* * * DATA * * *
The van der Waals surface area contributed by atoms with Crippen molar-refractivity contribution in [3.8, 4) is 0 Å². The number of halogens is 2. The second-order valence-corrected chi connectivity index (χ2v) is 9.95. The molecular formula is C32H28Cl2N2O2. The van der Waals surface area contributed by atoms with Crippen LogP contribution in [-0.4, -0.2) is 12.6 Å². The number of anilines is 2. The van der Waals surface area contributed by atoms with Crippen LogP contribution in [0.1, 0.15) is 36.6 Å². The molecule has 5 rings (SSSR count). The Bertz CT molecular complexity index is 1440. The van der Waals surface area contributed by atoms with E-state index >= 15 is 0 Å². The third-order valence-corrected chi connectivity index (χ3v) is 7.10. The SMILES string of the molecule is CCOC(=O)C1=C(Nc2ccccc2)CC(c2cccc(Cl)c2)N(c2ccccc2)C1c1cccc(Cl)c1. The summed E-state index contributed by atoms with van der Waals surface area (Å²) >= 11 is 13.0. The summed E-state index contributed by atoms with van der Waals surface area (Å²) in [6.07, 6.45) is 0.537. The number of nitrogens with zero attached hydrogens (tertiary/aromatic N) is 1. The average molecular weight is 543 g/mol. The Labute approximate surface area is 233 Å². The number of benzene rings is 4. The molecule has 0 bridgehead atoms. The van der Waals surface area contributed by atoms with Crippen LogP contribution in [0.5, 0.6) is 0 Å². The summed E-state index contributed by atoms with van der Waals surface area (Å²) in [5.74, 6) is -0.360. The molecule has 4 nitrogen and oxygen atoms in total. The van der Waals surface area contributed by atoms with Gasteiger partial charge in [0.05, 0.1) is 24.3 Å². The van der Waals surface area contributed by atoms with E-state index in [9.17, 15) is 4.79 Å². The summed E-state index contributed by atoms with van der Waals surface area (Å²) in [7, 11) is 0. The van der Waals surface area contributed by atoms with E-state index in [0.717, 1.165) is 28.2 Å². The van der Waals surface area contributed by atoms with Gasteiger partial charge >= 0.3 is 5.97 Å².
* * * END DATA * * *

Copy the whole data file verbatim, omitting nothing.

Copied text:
The van der Waals surface area contributed by atoms with Crippen molar-refractivity contribution in [3.8, 4) is 0 Å². The number of halogens is 2. The second-order valence-corrected chi connectivity index (χ2v) is 9.95. The molecular formula is C32H28Cl2N2O2. The van der Waals surface area contributed by atoms with Crippen LogP contribution in [-0.4, -0.2) is 12.6 Å². The number of anilines is 2. The van der Waals surface area contributed by atoms with Crippen LogP contribution in [0.1, 0.15) is 36.6 Å². The molecule has 5 rings (SSSR count). The Bertz CT molecular complexity index is 1440. The van der Waals surface area contributed by atoms with E-state index >= 15 is 0 Å². The third-order valence-corrected chi connectivity index (χ3v) is 7.10. The SMILES string of the molecule is CCOC(=O)C1=C(Nc2ccccc2)CC(c2cccc(Cl)c2)N(c2ccccc2)C1c1cccc(Cl)c1. The summed E-state index contributed by atoms with van der Waals surface area (Å²) >= 11 is 13.0. The summed E-state index contributed by atoms with van der Waals surface area (Å²) in [6.07, 6.45) is 0.537. The number of nitrogens with zero attached hydrogens (tertiary/aromatic N) is 1. The average molecular weight is 543 g/mol. The Labute approximate surface area is 233 Å². The number of benzene rings is 4. The molecule has 0 bridgehead atoms. The van der Waals surface area contributed by atoms with Crippen LogP contribution in [0.5, 0.6) is 0 Å². The summed E-state index contributed by atoms with van der Waals surface area (Å²) in [5.74, 6) is -0.360. The molecule has 4 nitrogen and oxygen atoms in total. The van der Waals surface area contributed by atoms with Gasteiger partial charge in [0.05, 0.1) is 24.3 Å². The van der Waals surface area contributed by atoms with E-state index in [9.17, 15) is 4.79 Å². The summed E-state index contributed by atoms with van der Waals surface area (Å²) in [7, 11) is 0. The van der Waals surface area contributed by atoms with E-state index in [0.717, 1.165) is 28.2 Å². The van der Waals surface area contributed by atoms with Gasteiger partial charge >= 0.3 is 5.97 Å².